Robo is always correcting people whenever anyone refers to him as a robot. He is an AI and unlike many of the automatons in space, he has sentience. It can be a lonely life as an artificial intelligence (the show has referenced a culling of his kind), so every now and then he takes basic devices and makes them self-aware. At the beginning of episode three he does this to a pocket organizer but the thought processing is too much for the little gadget to handle and it kills itself. This becomes a more complicated situation when he tries the same thing with a more advanced machine.
[Slight Spoilers Ahead]
Fat Paul sends a resignation letter to the boss and says he’s joining their rivals, Phobos Trucking. This doesn’t sit well with Dallas and Robo so they pay their competitor a visit and to see what’s really going on with their former colleague. Not only do they find their friend has been kidnapped, but Phobos is illegally using robot labor disguised as humans as their drivers. Unfortunately, Robo has turned one of them into an AI and instead of killing itself, it wants to destroy all human masters. Our heroes must not only rescue Fat Paul but also put down this robo-rebellion.
Elsewhere, with most of his truckers gone, Uncle Danny has to turn to his daughter, Ellie, for a delivery; her first ever. She won’t be all alone though as The Woodsman will be with her every step of the way to show her the ropes. They even use his vehicle to make the drop off.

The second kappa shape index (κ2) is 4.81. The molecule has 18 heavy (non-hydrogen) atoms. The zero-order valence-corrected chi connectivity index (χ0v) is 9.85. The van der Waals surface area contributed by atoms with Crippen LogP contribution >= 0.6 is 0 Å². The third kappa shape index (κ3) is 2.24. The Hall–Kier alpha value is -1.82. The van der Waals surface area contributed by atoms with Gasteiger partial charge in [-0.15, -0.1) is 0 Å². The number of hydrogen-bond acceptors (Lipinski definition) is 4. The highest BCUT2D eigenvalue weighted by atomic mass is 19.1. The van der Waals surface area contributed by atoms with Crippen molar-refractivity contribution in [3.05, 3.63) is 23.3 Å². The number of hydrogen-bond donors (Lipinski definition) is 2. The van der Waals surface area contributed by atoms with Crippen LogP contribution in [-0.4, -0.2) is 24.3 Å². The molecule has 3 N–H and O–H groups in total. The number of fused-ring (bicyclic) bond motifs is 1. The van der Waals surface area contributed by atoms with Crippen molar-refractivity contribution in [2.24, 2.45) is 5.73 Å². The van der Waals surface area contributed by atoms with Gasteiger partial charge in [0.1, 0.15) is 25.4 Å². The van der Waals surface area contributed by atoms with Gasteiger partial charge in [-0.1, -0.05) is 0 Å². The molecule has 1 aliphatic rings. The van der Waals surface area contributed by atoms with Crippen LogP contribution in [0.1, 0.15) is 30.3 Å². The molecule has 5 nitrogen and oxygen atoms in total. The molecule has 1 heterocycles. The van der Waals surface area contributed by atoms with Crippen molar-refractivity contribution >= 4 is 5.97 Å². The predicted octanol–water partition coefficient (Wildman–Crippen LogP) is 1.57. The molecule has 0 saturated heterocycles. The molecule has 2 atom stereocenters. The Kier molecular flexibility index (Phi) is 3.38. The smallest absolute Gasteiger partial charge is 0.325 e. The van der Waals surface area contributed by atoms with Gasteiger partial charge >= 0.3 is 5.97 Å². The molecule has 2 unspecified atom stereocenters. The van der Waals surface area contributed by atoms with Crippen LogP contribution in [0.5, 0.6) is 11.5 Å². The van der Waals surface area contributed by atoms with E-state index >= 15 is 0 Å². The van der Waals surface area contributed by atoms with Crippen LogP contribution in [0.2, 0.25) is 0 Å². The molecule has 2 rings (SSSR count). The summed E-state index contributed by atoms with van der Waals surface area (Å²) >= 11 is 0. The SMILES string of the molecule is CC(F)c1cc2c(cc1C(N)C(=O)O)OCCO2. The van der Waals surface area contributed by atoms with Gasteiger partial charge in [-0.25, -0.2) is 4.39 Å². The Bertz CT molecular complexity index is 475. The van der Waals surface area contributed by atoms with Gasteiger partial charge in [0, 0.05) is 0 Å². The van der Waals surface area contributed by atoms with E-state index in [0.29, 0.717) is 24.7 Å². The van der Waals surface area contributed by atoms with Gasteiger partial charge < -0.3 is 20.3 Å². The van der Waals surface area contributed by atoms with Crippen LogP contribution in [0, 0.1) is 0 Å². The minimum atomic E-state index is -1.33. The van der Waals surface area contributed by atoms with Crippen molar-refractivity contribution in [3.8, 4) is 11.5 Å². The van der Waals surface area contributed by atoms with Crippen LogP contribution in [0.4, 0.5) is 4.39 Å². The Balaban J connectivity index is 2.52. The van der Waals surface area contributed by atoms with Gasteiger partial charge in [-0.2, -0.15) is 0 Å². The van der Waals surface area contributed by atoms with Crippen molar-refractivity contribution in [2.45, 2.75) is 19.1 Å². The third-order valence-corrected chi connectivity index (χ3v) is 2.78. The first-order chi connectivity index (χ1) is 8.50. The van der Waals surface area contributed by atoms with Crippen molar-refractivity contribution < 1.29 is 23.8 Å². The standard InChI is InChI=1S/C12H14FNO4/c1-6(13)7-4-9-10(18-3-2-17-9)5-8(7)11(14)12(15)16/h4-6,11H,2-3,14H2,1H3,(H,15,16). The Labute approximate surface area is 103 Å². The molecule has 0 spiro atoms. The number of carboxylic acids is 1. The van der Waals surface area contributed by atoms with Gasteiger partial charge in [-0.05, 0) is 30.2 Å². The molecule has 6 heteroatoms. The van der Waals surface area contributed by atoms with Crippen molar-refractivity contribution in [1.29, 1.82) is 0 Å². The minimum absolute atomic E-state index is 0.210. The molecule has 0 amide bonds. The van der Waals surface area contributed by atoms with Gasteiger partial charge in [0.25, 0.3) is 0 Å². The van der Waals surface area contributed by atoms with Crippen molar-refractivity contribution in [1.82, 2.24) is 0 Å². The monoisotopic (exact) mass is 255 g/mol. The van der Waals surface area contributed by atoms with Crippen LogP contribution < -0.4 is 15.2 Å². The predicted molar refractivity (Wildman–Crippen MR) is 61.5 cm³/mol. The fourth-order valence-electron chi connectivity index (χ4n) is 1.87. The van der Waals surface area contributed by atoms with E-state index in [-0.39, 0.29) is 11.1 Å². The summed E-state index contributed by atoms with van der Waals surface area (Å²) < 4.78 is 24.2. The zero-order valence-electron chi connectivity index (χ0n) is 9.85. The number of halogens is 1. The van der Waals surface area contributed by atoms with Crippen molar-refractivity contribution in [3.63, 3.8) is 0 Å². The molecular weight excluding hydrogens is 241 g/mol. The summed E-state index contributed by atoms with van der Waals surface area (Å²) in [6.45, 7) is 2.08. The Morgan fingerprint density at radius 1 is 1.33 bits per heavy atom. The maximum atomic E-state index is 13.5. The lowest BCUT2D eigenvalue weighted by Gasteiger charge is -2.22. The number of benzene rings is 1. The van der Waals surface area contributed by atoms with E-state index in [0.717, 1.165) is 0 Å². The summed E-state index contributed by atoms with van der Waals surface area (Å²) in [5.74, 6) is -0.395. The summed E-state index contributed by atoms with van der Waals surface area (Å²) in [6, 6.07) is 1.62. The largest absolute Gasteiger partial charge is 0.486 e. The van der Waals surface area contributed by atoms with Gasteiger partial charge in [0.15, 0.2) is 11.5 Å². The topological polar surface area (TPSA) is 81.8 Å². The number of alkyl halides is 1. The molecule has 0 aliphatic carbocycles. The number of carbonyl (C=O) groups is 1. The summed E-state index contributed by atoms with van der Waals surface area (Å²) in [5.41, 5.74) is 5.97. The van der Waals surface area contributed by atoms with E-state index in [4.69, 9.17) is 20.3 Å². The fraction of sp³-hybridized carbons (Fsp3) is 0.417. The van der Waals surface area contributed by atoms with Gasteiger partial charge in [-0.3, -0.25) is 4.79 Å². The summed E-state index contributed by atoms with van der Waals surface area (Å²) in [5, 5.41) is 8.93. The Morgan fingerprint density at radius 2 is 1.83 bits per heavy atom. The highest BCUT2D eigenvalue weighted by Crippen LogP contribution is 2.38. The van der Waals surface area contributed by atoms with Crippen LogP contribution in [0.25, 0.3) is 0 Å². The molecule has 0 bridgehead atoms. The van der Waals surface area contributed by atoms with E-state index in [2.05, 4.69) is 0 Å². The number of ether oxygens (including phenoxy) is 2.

“I, Robo” does a good job putting the focus on the other half of the titular duo. Dallas can seem as though she’s the lead since she’s the more loud mouth and in your face personality of the pair but concentrating on Robo’s story shows he’s isn’t a sidekick but more of an equal. You really feel his loneliness being one of the few of his kind and wanting to talk with someone in a similar situation. Hence, why he creates other AI. However, he’s also grown close with his found family at the big rigging company and is willing to protect them, even from his own kind.
The plot itself is pretty run of the mill but it does do a good job planting possible seeds that will hopefully payoff later in the season. The show effectively connects all the episodes without having to rely too much on cliffhanger endings but everything introduced seems to have a part to play.
So, it should be interesting to see if stock car racer, Whiskey Johnson, will pop up again. We know Dallas was kicked out of competitive racing and she has an unhealthy jealousy towards him. Do the pair have history? Also, after the stranger in white from last episode and his creation this week, it seems Robo is accumulating a fair number of enemies. Will they all come looking for him later?
Ellie’s subplot serves its purpose by bringing her in as a trucker, but it could have been executed better. It was more a single schtick filled with sexual innuendo comparing The Woodsman’s truck to his only woman. After a while the jokes get tired and old. I guess you can admire the commitment to the bit.
Despite a flawed subplot, “I, Robo” further builds upon the mystery into Robo and his past. It’s a nice change of pace to focus on him for an episode and it helps give the character equal billing on the show.
Watch Dallas & Robo Saturday nights at midnight-ish on Syfy.
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